|MILESAGO: Australasian Music & Popular Culture 1964-1975||Industry|
Producer, engineer, musician, composer 1960s - present
It's safe to claim that, in our 'target' period of 1964-75, Pat Aulton was Australia's leading pop producer. Through his association with the Sunshine, Kommotion, Spin and Festival labels, Pat produced many of the most successful and important singles, EPs and albums of the period. In terms of prominence, productivity and chart success, his only serious rival in the period 1967-70 was renowned EMI house producer David Mackay.
After migrating from Ireland as a lad, Pat settled in Adelaide, where he began his career as a musician on the thriving pop scene that gave birth to The Twilights, The Masters Apprentices, Zoot and many other significant local acts. His first major gig was as the lead vocalist of Adelaide band The Clefs, formed by keyboard player Tweed Harris (who later led The Groove). As well as Pat and Tweed, this seminal band, which later evolved into Levi Smiths Clefs, featured several other noted performers including singers Barrie "The Bear" McAskill and Bev Harrell, and bassist Bruce Howe (Fraternity).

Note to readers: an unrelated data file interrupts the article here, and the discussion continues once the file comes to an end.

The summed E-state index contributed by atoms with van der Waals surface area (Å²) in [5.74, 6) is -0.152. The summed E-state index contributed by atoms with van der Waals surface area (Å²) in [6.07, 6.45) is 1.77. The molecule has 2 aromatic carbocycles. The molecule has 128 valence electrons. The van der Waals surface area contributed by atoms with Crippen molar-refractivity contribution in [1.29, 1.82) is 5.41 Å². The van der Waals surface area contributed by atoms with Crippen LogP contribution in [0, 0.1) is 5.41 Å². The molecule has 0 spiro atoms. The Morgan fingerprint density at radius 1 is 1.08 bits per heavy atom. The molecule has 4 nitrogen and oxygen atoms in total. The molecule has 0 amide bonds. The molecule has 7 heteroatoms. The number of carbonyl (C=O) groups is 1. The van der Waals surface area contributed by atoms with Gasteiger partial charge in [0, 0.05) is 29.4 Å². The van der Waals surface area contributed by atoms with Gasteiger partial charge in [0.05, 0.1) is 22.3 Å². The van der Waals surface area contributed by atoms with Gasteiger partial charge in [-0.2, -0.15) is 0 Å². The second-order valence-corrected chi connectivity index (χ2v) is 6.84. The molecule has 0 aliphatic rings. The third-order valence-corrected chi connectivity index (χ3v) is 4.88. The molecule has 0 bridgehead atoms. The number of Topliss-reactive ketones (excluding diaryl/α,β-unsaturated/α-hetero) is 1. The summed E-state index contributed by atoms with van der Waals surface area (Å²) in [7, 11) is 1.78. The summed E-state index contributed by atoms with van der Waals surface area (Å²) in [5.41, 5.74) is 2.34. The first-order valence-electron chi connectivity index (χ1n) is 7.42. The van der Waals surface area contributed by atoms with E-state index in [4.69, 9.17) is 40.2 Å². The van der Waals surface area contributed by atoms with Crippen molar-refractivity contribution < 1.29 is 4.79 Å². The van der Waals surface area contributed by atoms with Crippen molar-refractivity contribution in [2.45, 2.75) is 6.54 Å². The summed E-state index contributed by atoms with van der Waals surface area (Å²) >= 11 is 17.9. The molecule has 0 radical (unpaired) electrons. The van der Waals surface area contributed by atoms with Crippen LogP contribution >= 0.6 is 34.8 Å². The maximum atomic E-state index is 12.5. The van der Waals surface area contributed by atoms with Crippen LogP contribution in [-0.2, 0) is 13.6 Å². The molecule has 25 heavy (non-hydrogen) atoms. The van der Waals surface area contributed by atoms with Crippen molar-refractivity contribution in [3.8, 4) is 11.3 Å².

Pat then linked up with Adelaide promoter Ivan Dayman, who was in the process of builing up his Sunshine music mini-empire, which included artist management, a chain of venues in several major cities including the fabled Cloudland Ballroom in Brisbane, and the Sunshine and Kommotion record labels. Beginning with the first Sunshine releases by Normie Rowe, Pat taught himself how to produce records -- a skill at which he was obviously a natural -- and he produced many of the most successful recordings of the period including Normie's landmark double A-side smash"Shakin' All Over" / "Que Sera Sera", which is believed to be the biggest-selling Australian single of the 1960s. He also produced several singles for the shortlived Kommotion label.
Around the beginning of 1967 Dayman got into serious financial difficulties. Kommotion folded, Sunshine was taken over by Festival and Pat discovered that as a director, he was liable for part of the debts Dayman incurred. As a result he had his car and furniture repossessed and was out of work until Fred Marks of Festival cam,e ot his rescue, offering him the position of staff producer, concentrating on pop artists. Luckily for Pat, this coincided with Festival's move to new premises in Pyrmont and the upgrading of its studio with new 4-track equipment. As it was installed, Pat taught himself engineering and as a result he single-handedly produced, engineered and arranged most of tracks he worked on, as well as contributing uncredited backing vocals and additional instruments.